Mark McGuigan and Darryn McCallion gun sentences reduced
Two men stopped in a car with a loaded revolver have had their prison terms reduced by the Court of Appeal.
Judges dismissed Mark McGuigan's challenge to his conviction for having the gun with intent to endanger life, but cut his term from 12 to 10 years.
Co-defendant Darryn McCallion's original seven-year term is to be brought down to five years.
Both of them had been with another two men in a car intercepted near Omagh, County Tyrone, in October 2010.
The four were detained at night on the Gorticashel Road following a police surveillance operation.
A hold-all recovered from the car contained a reactivated .38 Webley revolver hidden in a sock. Assorted ammunition was also seized.
Adjustments to the firing pin would have been required for the gun to function properly.
McGuigan, 30, of Sperrin View, Omagh, was convicted at Belfast Crown Court in November 2013.
McCallion, 26, of Rathlin Drive, Londonderry, Martin McLoone, 26, of Abercorn Drive in the city, and 34-year-old Daniel John Turnbull, of Strule Park, Omagh, were also jailed after pleading guilty to the same offence.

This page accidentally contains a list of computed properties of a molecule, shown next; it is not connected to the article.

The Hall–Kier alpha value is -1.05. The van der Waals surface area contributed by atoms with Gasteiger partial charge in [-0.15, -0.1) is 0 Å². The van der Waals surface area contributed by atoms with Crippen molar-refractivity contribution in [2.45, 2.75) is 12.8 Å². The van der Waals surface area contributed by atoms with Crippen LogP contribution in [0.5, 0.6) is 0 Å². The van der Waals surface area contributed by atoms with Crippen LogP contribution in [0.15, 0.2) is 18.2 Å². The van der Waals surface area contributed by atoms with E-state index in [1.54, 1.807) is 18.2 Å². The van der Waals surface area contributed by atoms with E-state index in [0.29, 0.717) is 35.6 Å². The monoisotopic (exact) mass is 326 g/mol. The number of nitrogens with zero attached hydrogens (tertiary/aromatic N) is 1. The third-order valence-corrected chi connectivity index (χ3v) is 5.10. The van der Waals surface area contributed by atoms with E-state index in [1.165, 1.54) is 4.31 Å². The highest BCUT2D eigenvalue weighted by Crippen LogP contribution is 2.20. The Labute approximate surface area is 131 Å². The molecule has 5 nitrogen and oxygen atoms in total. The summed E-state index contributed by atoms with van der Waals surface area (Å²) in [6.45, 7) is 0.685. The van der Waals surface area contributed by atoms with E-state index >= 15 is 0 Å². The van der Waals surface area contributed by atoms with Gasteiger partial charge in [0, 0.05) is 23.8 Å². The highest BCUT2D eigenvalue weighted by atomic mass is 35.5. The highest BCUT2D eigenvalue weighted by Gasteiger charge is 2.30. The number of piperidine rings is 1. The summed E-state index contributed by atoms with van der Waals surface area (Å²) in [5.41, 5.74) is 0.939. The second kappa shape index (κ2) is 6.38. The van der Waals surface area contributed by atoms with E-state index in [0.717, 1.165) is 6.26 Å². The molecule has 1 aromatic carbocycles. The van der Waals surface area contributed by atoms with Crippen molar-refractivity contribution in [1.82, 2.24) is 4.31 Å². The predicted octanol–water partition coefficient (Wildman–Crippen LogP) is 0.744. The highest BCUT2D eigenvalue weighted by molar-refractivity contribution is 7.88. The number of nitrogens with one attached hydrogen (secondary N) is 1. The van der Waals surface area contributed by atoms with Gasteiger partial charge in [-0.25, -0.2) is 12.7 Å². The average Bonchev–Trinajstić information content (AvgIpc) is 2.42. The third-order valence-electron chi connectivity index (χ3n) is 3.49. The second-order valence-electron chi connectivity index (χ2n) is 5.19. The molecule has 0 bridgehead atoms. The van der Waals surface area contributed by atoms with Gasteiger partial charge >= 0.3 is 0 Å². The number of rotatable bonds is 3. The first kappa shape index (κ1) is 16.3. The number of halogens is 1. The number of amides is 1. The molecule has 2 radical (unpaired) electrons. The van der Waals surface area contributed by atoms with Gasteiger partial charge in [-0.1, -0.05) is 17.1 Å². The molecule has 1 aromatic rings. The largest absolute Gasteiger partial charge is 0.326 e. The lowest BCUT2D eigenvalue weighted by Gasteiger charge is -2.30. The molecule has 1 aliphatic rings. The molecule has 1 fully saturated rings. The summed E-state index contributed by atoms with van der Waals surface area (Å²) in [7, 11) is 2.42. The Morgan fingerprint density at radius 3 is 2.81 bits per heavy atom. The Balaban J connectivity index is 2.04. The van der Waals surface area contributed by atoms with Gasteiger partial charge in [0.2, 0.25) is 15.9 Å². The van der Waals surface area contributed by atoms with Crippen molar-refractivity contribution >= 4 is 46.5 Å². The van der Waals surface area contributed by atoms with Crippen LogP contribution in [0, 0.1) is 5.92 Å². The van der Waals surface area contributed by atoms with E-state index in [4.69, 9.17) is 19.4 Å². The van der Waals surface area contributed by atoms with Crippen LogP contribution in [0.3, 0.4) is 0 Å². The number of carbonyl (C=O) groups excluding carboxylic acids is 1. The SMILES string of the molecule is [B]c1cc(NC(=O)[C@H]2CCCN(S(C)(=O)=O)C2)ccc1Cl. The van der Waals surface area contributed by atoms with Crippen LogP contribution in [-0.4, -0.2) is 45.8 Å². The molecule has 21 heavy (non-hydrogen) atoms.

Police had monitored the car's movements as it travelled to a forest to pick up McCallion and McLoone. One of them was carrying the hold-all.
McGuigan, who was driving, allegedly tried to reverse when confronted with an unmarked police car with flashing lights.
It was claimed that he initially refused to get into the police vehicle, shouting "Tiocfaidh ar La" - a republican slogan that translates as "Our day will come".
During follow-up searches police also recovered a sub-machine gun and ammunition from another vehicle belonging to Turnbull.
During the appeal hearing, prosecution counsel submitted that the four men were on a clandestine operation for terrorist purposes.
But lawyers for McGuigan argued there was a realistic possibility he did not know the gun and ammunition had been brought into his car.
However, Lord Chief Justice Sir Declan Morgan, sitting with Lord Justices Coghlin and Gillen, held there was "a considerable case demonstrating that the appellant was acting in concert with the others".
He cited McGuigan's failure to give evidence or to explain how he ended up with the other three on the night of their arrest.
Despite dismissing the appeal against conviction, Sir Declan allowed the challenge to the 12-year sentence.
McGuigan was entitled to a two-year reduction due to delays in the trial and how he conducted his defence during the hearing, he held.
McCallion's jail term was also then reduced by two years.
Both men will serve half their periods in custody and half on licence.